Residential runoff as a source of pyrethroid pesticides to urban creeks.

Department of Integrative Biology, University of California, 3060 Valley Life Sciences Building, Berkeley, CA 94720-3140, USA.
Environmental Pollution (Impact Factor: 3.9). 09/2008; 157(1):287-94. DOI: 10.1016/j.envpol.2008.06.037
Source: PubMed

ABSTRACT Pyrethroid pesticides occur in urban creek sediments at concentrations acutely toxic to sensitive aquatic life. To better understand the source of these residues, runoff from residential neighborhoods around Sacramento, California was monitored over the course of a year. Pyrethroids were present in every sample. Bifenthrin, found at up to 73 ng/L in the water and 1211 ng/g on suspended sediment, was the pyrethroid of greatest toxicological concern, with cypermethrin and cyfluthrin of secondary concern. The bifenthrin could have originated either from use by consumers or professional pest controllers, though the seasonal pattern of discharge from the drain was more consistent with professional use as the dominant source. Stormwater runoff was more important than dry season irrigation runoff in transporting pyrethroids to urban creeks. A single intense storm was capable of discharging as much bifenthrin to an urban creek in 3h as that discharged over 6 months of irrigation runoff.

1 Follower
  • Source
    IUPAC International Congress of Pesticide Chemistry, San Francisco, California, USA; 08/2014
  • [Show abstract] [Hide abstract]
    ABSTRACT: Urban runoff can be a significant source of pesticides in urban streams. However, quantification of this source has been difficult because pesticide use by urban residents (e.g., on pavements or in gardens) is often unknown, particularly at the scale of a residential catchment. Proper quantification and characterization of pesticide loss via urban runoff require sound information on the use and occurrence of pesticides at hydrologically-relevant spatial scales, involving various hydrological conditions. We conducted a monitoring study in a residential area (9.5 ha, Flanders, Belgium) to investigate the use and loss of a widely-used herbicide (glyphosate) and its major degradation product (aminomethylphosphonic acid, AMPA). The study covered 13 rainfall events over 67 days. Overall, less than 0.5% of glyphosate applied was recovered from the storm drain outflow in the catchment. Maximum detected concentrations were 6.1 μg/L and 5.8 μg/L for glyphosate and AMPA, respectively, both of which are below the predicted no-effect concentration for surface water proposed by the Flemish environmental agency (10 μg/L), but are above the EU drinking water standard (0.1 μg/L). The measured concentrations and percentage loss rates can be attributed partially to the strong sorption capacity of glyphosate and low runoff potential in the study area. However, glyphosate loss varied considerably among rainfall events and event load of glyphosate mass was mainly controlled by rainfall amount, according to further statistical analyses. To obtain urban pesticide management insights, robust tools are required to investigate the loss and occurrence of pesticides influenced by various factors, particularly the hydrological and spatial factors.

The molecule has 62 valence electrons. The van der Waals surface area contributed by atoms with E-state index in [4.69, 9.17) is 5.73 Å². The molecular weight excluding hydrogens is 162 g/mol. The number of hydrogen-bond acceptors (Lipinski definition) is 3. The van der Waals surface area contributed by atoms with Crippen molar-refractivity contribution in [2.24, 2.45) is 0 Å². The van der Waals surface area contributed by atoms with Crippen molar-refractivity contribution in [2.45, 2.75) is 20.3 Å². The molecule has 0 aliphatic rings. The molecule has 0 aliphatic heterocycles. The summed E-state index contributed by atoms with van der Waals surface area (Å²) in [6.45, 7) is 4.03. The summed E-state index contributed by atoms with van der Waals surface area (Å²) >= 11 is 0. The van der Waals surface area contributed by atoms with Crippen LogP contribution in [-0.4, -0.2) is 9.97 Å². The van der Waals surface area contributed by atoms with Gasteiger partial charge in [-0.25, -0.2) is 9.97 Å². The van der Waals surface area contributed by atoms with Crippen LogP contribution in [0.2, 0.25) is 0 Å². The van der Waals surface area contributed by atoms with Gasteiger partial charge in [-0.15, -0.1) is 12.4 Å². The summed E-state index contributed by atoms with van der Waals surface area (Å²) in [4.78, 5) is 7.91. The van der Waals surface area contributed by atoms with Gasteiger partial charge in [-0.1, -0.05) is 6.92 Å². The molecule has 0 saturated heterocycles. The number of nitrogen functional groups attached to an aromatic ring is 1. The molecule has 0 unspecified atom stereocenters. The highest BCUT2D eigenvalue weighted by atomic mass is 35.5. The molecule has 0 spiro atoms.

Science of The Total Environment 02/2015; 517:207–214. DOI:10.1016/j.scitotenv.2015.02.040 · 3.16 Impact Factor
  • [Show abstract] [Hide abstract]
    ABSTRACT: Synthetic pyrethroid fenpropathrin has received increasing attention because of its environmental contamination and toxic effects on non-target organisms including human beings. Here we report the degradation characteristics of cell-free extracts from fenpropathrin-degrading strain Bacillus cereus ZH-3 and its potential for pyrethroid bioremediation in soils. 50mg·L(-1) of fenpropathrin was decreased to 20.6mg·L(-1) by the enzymatic extracts (869.4mg·L(-1)) within 30min. Kinetic constants Km and Vm were determined to be 1006.7nmol·L(-1) and 56.8nmol·min(-1), respectively. Degradation products were identified as 3-phenoxybenzaldehyde, α-hydroxy-3-phenoxy-benzeneacetonitrile and phenol by gas chromatography-mass spectrometry (GC-MS). In addition to degradation of fenpropathrin, the cell-free extracts could degrade other pyrethroids including beta-cypermethrin, cyfluthrin, deltamethrin and cypermethrin. Additionally, the reaction conditions were optimized. In the sterile and non-sterile soils, 50mg·kg(-1) of fenpropathrin was reduced to 15.3 and 13.9mg·L(-1) in 1d, respectively. Sprayed 100 and 300mg·kg(-1) of fenpropathrin emulsifiable concentrate (EC), up to 84.6% and 92.1% of soil fenpropathrin were removed from soils within 7d, respectively. Taken together, our results depict the biodegradation characteristics of cell-free extracts from B. cereus ZH-3, highlight its promising potential in bioremediation of pyrethroid-contaminated soils and also provide new insights into the utilization of degrading microbes. Copyright © 2015. Published by Elsevier B.V.
    Science of The Total Environment 04/2015; 523:50-58. DOI:10.1016/j.scitotenv.2015.03.124 · 3.16 Impact Factor

Robert W Holmes